When I was a boy in grade school (Yes, that was a long time ago!), we were sometimes told stories about children who betrayed their parents to the authorities in Communist countries. According to these stories, children would carry tales about their parents to the local authorities who would then arrest the parents and sent them to labor camps in places like Siberia.

Were these stories true, or was this just an example of the kind of propaganda that was so prevalent in the 1950's? I suspect that there was an element of truth to the stories, but I am not so naïve as to believe that the anti-Red feelings that were so prevalent in that era did not contribute to their dissemination. However, the point that I think is worth considering is that new philosophies, new ideas, new ways of doing things usually provoke or evoke dissension and disagreement. The advent of Christianity would have done the same. History has shown that the Christian community was persecuted by the Jewish authorities and tortured by the secular authorities of the time.

Today's Gospel is disconcerting. Jesus seems to be saying that such dissension and alienation was part of his purpose in coming among us. However, when we stop to consider that the Gospels were written at least three decades after Jesus' death and resurrection, we begin to realize that the evangelist is simply reporting what is already a fact; namely, that the Christian community, like any group which promotes a new order, did experience this kind of dissension and discord.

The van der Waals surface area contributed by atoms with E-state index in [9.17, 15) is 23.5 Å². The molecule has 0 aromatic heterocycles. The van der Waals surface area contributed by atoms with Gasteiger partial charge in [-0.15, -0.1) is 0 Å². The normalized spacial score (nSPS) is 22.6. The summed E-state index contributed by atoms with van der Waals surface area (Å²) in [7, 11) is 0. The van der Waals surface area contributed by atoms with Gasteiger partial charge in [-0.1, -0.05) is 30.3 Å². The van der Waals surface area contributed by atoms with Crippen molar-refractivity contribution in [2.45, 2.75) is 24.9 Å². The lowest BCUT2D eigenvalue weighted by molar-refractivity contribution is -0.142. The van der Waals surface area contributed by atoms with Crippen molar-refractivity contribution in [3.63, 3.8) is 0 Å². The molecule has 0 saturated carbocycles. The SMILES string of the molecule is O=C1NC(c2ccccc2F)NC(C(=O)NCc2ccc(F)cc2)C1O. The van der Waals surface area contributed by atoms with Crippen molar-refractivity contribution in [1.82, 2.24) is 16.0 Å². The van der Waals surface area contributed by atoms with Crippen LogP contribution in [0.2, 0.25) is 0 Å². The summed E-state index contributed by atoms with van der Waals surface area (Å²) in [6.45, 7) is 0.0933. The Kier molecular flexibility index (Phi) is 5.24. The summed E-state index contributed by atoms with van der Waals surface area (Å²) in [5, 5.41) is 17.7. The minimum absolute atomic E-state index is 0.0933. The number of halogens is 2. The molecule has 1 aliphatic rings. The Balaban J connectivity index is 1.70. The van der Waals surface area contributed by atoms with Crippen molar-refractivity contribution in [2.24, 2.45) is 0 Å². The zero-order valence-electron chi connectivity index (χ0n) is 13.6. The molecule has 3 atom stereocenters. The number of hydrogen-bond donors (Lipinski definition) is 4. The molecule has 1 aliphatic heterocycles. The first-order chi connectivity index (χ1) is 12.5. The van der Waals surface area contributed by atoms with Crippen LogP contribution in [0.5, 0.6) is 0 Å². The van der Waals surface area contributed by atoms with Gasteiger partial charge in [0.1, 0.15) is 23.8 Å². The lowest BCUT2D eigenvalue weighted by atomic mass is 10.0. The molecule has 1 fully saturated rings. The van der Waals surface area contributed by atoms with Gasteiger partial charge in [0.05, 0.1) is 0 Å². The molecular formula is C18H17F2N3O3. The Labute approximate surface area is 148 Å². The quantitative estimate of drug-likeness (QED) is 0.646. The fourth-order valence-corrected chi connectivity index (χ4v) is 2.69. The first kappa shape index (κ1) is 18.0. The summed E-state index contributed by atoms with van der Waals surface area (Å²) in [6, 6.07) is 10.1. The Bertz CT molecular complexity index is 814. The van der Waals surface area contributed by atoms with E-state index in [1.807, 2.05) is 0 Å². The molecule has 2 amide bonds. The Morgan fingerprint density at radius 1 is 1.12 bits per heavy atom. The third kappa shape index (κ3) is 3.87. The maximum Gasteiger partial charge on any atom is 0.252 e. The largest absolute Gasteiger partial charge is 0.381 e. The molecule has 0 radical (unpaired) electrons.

There is nothing really new in today's Gospel. Thus it has been, and thus it will be. However, the Gospel does challenge me on two fronts. First, I am reminded that listening to the opinions of others is a worthwhile exercise. Developing listening skills so that I can come to understand someone with new ideas is a life-long task. Second, I am reminded that if I am true to my faith and to the teachings of the Church, not everyone will agree with me; and such disagreements will sometimes impair or destroy relationships that are important to me. However, my relationship to Jesus is and must remain the priority of my life.

Fr. Lawrence Jagdfeld, O.F.M., Administrator

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